Oregon City refers to itself a the “end of the Oregon Trail”. Rightfully so, the former capital is the oldest settlement from the European migration west of the Mississippi River.
The Carnegie Library has stood on the block at 7th & John Adams Streets, mostly unchanged since its construction back in 1911. William Howard Taft was President. The Philadelphia Athletics beat the New York Giants in the World Series. Like many city green areas in early America, the wooded lot was originally covered in an impressive grove of elm trees that have since succumbed to disease. While the brick building remained a stunning example of early, 20th Century architecture, by the dawn of the 21st, it was no longer able to keep pace with a modern public’s demands.
On Saturday, October 15th 2016, amid a swirling wind and rain storm, a newly remodeled Carnegie Library opened to the public after decades of political wrangling, years of careful planning, and months of careful construction. City planners were meticulous in working toward two seemingly disparate goals: modernizing the library’s functionality while maintaining the original, antique small town feeling. Few city openings have come with such anticipation.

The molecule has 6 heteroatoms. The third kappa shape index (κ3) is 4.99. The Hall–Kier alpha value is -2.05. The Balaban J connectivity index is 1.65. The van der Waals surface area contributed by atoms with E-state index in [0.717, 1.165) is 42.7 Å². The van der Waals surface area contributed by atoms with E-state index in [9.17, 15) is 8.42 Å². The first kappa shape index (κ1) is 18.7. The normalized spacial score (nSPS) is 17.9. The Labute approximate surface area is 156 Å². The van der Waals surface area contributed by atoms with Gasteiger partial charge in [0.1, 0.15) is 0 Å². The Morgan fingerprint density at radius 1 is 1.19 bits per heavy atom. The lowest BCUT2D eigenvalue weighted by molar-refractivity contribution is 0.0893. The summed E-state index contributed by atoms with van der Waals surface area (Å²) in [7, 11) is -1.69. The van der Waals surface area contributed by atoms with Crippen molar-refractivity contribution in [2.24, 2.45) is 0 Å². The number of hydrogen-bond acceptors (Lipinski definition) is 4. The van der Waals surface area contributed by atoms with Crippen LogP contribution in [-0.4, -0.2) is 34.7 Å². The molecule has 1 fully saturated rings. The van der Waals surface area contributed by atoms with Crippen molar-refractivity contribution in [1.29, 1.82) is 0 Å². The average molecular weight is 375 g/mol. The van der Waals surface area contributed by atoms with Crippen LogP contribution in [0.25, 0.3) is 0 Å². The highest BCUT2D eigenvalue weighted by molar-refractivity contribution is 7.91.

A look around the inside of the atrium offers a view of those intersections. A gorgeous metal sculpture hangs from the ceiling; east of computer banks, the brick rear wall of the original building offers reminders of the past; up a staircase, stacks of books, computers, and a series of state of the art AV meeting rooms. The main doors remain at the top of the familiar short staircase, giving way to what feels like the foyer to a grand palace of learning. Many writers have lauded the library’s place in a community, from Charles Bukowski to Susan Sontag. Jorge Luis Borges envisioned that paradise was “a kind of library”.
This is the kind of design that those writers were dreaming of. Oregon City, crown of the old territory, with a new jewel to brag about.
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